Soundtrack: Michael Small / Klute

As a digital music pack rat, I find I’m always accessing the gajillion files in my archive by using iTunes’ random feature. This week there was a track that was served up that stopped me cold.

When I looked it was the opening title music from the soundtrack of the 1971 film Klute (don’t ask me how I came to possess this album, I don’t know myself). Check it:

Strange piano with what sounds like… what is that tone-bending instrument? Celesta? Glass bells? Wind chimes? Very interesting musical sequence for a mainstream film. Who is this composer? Seems I would have heard of someone so original before. Harry Partch? Terry Riley? Jerry Goldsmith on peyote?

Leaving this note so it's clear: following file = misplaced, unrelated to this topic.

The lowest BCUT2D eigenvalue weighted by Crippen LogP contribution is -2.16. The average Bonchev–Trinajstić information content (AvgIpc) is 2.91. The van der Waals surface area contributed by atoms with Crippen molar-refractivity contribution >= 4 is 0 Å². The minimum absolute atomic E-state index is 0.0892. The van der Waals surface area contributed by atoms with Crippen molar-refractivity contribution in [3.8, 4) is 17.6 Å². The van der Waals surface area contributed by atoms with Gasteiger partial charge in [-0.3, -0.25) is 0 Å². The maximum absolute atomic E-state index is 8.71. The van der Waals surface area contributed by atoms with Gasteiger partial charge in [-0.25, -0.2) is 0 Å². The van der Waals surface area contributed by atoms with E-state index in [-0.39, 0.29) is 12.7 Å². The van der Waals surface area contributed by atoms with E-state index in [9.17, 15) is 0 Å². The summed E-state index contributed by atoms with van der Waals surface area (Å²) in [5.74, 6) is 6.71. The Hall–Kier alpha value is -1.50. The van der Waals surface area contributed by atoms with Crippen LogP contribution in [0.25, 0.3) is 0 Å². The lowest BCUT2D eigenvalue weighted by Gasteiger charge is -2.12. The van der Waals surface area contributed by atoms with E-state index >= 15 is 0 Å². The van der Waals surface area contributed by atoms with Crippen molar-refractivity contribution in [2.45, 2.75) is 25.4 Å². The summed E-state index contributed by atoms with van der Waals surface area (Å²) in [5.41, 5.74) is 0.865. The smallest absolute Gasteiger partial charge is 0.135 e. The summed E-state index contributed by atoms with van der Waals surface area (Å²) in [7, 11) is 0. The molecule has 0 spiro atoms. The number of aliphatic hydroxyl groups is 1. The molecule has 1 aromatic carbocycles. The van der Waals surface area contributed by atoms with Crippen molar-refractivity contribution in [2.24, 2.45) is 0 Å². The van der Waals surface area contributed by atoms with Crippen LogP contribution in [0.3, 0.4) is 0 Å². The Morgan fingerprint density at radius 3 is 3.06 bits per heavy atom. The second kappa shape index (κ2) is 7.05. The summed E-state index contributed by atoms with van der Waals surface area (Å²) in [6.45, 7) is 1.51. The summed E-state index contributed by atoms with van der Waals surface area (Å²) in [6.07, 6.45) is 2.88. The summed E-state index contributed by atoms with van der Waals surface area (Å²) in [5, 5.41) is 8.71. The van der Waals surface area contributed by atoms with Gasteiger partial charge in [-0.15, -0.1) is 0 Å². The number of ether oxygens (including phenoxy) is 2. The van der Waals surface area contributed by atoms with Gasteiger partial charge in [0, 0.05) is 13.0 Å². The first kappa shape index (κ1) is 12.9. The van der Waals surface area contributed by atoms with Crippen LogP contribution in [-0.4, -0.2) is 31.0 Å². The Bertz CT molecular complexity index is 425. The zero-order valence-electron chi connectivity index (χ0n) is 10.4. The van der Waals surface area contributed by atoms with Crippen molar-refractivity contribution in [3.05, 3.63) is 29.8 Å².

And not only did I put this name to many fine soundtracks I find that he’s celebrated in a very detailed piece in Criterion  – so detailed that anything I have to add feels redundant. So check out this backgrounder and links to some of this late composer’s more memorable cues.

A quick search revealed the name Michael Small. Hadn’t ever heard of the guy. But I sure have heard his music. Small was the go-to composer for Alan J. Pakula whose paranoid thrillers – most notably The Parallax View, Rollover, and All the President’s Men – I’ve always enjoyed. Pakula once deemed Small to be a “co-dramatist” for the significance of his aural contributions. Strange I never heard his name before now. He even scored a film that a friend of mine (Don Bajema) is in, fer chrissakes.

Michael Small: Music’s Prince of Paranoia

Marathon Man